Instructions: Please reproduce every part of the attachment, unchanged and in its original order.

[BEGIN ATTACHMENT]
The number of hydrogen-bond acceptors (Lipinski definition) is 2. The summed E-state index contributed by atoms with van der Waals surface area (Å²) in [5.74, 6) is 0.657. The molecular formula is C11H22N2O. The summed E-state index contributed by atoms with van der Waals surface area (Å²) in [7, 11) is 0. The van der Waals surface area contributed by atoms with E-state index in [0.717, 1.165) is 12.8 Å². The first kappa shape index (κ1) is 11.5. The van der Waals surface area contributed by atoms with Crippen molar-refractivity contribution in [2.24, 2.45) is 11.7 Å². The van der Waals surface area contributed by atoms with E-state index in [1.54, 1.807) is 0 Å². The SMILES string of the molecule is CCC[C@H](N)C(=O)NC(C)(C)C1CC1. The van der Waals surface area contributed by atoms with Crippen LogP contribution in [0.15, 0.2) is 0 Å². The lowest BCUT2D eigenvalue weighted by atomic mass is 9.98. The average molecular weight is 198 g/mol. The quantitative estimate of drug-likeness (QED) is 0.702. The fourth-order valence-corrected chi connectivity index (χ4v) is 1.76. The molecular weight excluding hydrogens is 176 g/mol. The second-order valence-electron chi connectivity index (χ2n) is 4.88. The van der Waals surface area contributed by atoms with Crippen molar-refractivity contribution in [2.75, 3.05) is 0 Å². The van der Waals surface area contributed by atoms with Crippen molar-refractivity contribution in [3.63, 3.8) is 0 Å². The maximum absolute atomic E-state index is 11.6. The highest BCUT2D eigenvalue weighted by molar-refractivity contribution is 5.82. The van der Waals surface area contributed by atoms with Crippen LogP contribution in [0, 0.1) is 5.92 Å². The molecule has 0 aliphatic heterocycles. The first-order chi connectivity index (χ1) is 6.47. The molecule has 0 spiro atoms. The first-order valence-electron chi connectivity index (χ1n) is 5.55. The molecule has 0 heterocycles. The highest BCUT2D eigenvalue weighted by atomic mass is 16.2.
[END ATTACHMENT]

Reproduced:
The number of hydrogen-bond acceptors (Lipinski definition) is 2. The summed E-state index contributed by atoms with van der Waals surface area (Å²) in [5.74, 6) is 0.657. The molecular formula is C11H22N2O. The summed E-state index contributed by atoms with van der Waals surface area (Å²) in [7, 11) is 0. The van der Waals surface area contributed by atoms with E-state index in [0.717, 1.165) is 12.8 Å². The first kappa shape index (κ1) is 11.5. The van der Waals surface area contributed by atoms with Crippen molar-refractivity contribution in [2.24, 2.45) is 11.7 Å². The van der Waals surface area contributed by atoms with E-state index in [1.54, 1.807) is 0 Å². The SMILES string of the molecule is CCC[C@H](N)C(=O)NC(C)(C)C1CC1. The van der Waals surface area contributed by atoms with Crippen LogP contribution in [0.15, 0.2) is 0 Å². The lowest BCUT2D eigenvalue weighted by atomic mass is 9.98. The average molecular weight is 198 g/mol. The quantitative estimate of drug-likeness (QED) is 0.702. The fourth-order valence-corrected chi connectivity index (χ4v) is 1.76. The molecular weight excluding hydrogens is 176 g/mol. The second-order valence-electron chi connectivity index (χ2n) is 4.88. The van der Waals surface area contributed by atoms with Crippen molar-refractivity contribution in [2.75, 3.05) is 0 Å². The van der Waals surface area contributed by atoms with Crippen molar-refractivity contribution in [3.63, 3.8) is 0 Å². The maximum absolute atomic E-state index is 11.6. The highest BCUT2D eigenvalue weighted by molar-refractivity contribution is 5.82. The van der Waals surface area contributed by atoms with Crippen LogP contribution in [0, 0.1) is 5.92 Å². The molecule has 0 aliphatic heterocycles. The first-order chi connectivity index (χ1) is 6.47. The molecule has 0 spiro atoms. The first-order valence-electron chi connectivity index (χ1n) is 5.55. The molecule has 0 heterocycles. The highest BCUT2D eigenvalue weighted by atomic mass is 16.2.